• The Government's share of repairing essential local infrastructure - mainly water and roading infrastructure
  • Repairing state owned assets such as state highways, schools and hospitals
  • Welfare support through job loss cover and wage subsidies, as well as costs relating to the immediate response to the emergency
  • The Government’s financial support package for AMI Insurance.

The Recovery Fund also includes about $3.2 billion yet to be allocated. This will be used for any additional costs as well as for policy decisions yet to be made, such as temporary housing and any remediation of earthquake damaged land. You can read more about the budget announcements on our website.  On May 14th and 15th, CERA was privileged to take part in the highly successful Christchurch City Council Community Expo – “Share An Idea”. The expo, which attracted more than 10,000 people, highlighted the community's eagerness to take part in the recovery of their region and helping shape its future.  The CERA stand was staffed throughout both days by a roster of 30 of our team who were able to provide information about CERA's role in the recovery and talk to people about their thoughts and ideas. We also gathered hundreds of names and email addresses from people keen to receive information from CERA. Our team is looking forward to more opportunities to engage with the community in the coming months.  We’ve also been really fortunate to have the former mayor of San Francisco Art Agnos visit the city and share his experiences of rebuilding and recovering from an earthquake.  Art was mayor during the 1989 earthquake and has received widespread acclaim for his part in leading the city’s recovery. He’s given us some clear messages about the scale and complexity of the job that faces us, but also an enormous amount of encouragement.  Art says it is an extraordinary and opportunity moment in the city’s history and told us to reach for greatness in what we’re trying to achieve.  I think they’re really inspiring words, and what happened in the rebuild in San Francisco is a testament to that sort of wisdom.  Several Canterbury Members of Parliament visited the Red Zone on Monday to get greater understanding of the scale of demolition work still to be done. Led by CERA demolition manager Warwick Isaacs, the MPs were escorted along some of the worst affected streets in the central city and Warwick explained the process involved in working through demolition issues with owners and insurers.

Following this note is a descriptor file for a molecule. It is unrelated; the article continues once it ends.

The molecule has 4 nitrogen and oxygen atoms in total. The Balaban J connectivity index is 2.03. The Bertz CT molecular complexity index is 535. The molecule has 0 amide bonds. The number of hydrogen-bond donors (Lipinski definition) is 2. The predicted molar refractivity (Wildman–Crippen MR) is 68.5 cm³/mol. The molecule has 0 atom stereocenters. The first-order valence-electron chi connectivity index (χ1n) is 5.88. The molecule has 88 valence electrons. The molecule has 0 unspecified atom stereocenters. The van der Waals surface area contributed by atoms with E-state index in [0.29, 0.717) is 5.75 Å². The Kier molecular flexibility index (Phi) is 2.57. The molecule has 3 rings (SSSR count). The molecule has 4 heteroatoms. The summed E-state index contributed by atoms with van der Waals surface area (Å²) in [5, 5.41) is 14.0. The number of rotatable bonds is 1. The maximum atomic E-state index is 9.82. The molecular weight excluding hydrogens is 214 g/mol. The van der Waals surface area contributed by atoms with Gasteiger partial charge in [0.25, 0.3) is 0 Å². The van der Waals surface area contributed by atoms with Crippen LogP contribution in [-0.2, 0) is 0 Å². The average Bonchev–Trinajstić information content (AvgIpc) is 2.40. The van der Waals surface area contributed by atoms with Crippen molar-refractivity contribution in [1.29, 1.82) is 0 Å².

Send this email onto other people who might be interested.  Don’t forget to have a look at the new website www.sumnercommunity.org.nz